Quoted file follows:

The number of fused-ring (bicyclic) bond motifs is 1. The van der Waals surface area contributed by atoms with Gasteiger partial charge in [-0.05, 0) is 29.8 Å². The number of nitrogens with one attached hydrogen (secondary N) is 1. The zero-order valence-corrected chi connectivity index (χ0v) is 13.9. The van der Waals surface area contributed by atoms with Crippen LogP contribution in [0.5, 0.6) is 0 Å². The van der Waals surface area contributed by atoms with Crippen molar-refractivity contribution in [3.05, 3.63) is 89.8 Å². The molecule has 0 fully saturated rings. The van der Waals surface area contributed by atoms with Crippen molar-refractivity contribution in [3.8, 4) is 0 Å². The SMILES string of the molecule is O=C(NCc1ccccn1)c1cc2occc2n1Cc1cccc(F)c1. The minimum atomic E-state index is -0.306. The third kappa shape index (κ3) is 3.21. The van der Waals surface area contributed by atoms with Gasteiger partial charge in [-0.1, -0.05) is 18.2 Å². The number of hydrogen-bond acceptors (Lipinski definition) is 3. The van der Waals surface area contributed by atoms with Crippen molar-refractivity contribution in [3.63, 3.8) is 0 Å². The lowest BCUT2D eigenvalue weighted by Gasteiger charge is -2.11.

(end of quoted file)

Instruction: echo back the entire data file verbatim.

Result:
The number of fused-ring (bicyclic) bond motifs is 1. The van der Waals surface area contributed by atoms with Gasteiger partial charge in [-0.05, 0) is 29.8 Å². The number of nitrogens with one attached hydrogen (secondary N) is 1. The zero-order valence-corrected chi connectivity index (χ0v) is 13.9. The van der Waals surface area contributed by atoms with Crippen LogP contribution in [0.5, 0.6) is 0 Å². The van der Waals surface area contributed by atoms with Crippen molar-refractivity contribution in [3.05, 3.63) is 89.8 Å². The molecule has 0 fully saturated rings. The van der Waals surface area contributed by atoms with Crippen molar-refractivity contribution in [3.8, 4) is 0 Å². The SMILES string of the molecule is O=C(NCc1ccccn1)c1cc2occc2n1Cc1cccc(F)c1. The minimum atomic E-state index is -0.306. The third kappa shape index (κ3) is 3.21. The van der Waals surface area contributed by atoms with Gasteiger partial charge in [-0.1, -0.05) is 18.2 Å². The number of hydrogen-bond acceptors (Lipinski definition) is 3. The van der Waals surface area contributed by atoms with Crippen molar-refractivity contribution in [3.63, 3.8) is 0 Å². The lowest BCUT2D eigenvalue weighted by Gasteiger charge is -2.11.